Lập Trình C# all Chap "NUMERICAL RECIPES IN C" part 92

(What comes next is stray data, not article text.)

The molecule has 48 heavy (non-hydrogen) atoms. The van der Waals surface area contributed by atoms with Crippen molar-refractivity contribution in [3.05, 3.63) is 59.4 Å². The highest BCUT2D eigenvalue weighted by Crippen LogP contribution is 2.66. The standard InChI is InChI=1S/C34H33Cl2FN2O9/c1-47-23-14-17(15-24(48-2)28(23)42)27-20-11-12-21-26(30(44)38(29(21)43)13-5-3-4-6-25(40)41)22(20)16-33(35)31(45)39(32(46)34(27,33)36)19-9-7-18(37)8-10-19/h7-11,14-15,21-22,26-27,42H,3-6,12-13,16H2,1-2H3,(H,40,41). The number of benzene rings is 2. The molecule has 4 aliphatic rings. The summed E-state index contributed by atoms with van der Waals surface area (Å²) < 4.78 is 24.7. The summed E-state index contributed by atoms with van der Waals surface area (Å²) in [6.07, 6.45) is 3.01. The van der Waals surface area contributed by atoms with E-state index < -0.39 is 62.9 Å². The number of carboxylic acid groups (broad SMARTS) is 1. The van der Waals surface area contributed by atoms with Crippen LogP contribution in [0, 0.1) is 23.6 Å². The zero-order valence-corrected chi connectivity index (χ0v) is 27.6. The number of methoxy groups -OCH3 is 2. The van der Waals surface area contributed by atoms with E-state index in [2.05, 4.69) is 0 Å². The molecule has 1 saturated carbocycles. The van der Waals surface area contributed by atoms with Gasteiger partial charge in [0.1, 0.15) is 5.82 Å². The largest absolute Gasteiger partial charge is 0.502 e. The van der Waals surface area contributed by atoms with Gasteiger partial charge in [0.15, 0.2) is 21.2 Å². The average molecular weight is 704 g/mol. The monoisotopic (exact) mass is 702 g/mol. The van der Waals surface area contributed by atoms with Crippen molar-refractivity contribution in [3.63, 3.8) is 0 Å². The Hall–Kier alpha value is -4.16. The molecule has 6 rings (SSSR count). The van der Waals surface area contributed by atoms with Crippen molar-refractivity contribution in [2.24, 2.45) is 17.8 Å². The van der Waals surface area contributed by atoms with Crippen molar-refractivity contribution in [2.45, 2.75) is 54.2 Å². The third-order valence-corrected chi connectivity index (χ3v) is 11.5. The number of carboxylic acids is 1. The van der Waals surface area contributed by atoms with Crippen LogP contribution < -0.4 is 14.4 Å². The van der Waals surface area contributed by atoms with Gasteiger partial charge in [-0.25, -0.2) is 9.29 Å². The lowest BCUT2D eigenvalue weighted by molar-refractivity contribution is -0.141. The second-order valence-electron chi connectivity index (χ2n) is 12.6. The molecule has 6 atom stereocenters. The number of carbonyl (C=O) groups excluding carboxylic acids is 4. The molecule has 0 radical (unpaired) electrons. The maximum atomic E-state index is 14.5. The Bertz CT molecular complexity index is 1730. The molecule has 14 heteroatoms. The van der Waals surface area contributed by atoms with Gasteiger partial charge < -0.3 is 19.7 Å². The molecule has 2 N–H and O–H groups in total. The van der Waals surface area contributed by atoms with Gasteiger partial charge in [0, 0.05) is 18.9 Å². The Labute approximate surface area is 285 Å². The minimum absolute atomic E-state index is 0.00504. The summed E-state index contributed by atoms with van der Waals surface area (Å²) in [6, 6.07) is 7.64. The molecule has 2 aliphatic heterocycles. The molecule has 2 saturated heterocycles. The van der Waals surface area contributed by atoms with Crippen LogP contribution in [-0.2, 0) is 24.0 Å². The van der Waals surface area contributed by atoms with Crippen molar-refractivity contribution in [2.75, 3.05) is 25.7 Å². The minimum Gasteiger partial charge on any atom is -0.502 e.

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 19.2 Diffusive Initial Value Problems 847 Roache, P.J. 1976, Computational Fluid Dynamics (Albuquerque: Hermosa). [7] Woodward, P., and Colella, P. 1984, Journal of Computational Physics, vol. 54, pp. 115–173. [8] Rizzi, A., and Engquist, B. 1987, Journal of Computational Physics, vol. 72, pp. 1–69. [9] 19.2 Diffusive Initial Value Problems visit website http://www.nr.com or call 18008727423 (North America only),or send email to trade@cup.cam.ac.uk (outside North America). readable files (including this one) to any servercomputer, is strictly prohibited. To order Numerical Recipes books,diskettes, or CDROMs Permission is granted for internet users to make one paper copy for their own personal use. Further reproduction, or any copying of machine Copyright (C) 19881992 by Cambridge University Press.Programs Copyright (C) 19881992 by Numerical Recipes Software. Sample page from NUMERICAL RECIPES IN C: THE ART OF SCIENTIFIC COMPUTING (ISBN 0521431085) Recall the model parabolic equation, the diffusion equation in one space dimension, ∂u ∂ ∂u = D (19.2.1) ∂t ∂x ∂x where D is the diffusion coefﬁcient. Actually, this equation is a ﬂuxconservative equation of the form considered in the previous section, with ∂u F = −D (19.2.2) ∂x the ﬂux in the xdirection. We will assume D ≥ 0, otherwise equation (19.2.1) has physically unstable solutions: A small disturbance evolves to become more and more concentrated instead of dispersing. (Don’t make the mistake of trying to ﬁnd a stable differencing scheme for a problem whose underlying PDEs are themselves unstable!) Even though (19.2.1) is of the form already considered, it is useful to consider it as a model in its own right. The particular form of ﬂux (19.2.2), and its direct generalizations, occur quite frequently in practice. Moreover, we have already seen that numerical viscosity and artiﬁcial viscosity can introduce diffusive pieces like the righthand side of (19.2.1) in many other situations. Consider ﬁrst the case when D is a constant. Then the equation ∂u ∂2u =D 2 (19.2.3) ∂t ∂x can be differenced in the obvious way: un+1 − un j j un − 2un + un j+1 j j−1 =D (19.2.4) ∆t (∆x)2 This is the FTCS scheme again, except that it is a second derivative that has been differenced on the righthand side. But this makes a world of difference! The FTCS scheme was unstable for the hyperbolic equation; however, a quick calculation shows that the ampliﬁcation factor for equation (19.2.4) is 4D∆t k∆x ξ =1− sin2 (19.2.5) (∆x)2 2 The requirement ξ ≤ 1 leads to the stability criterion 2D∆t ≤1 (19.2.6) (∆x)2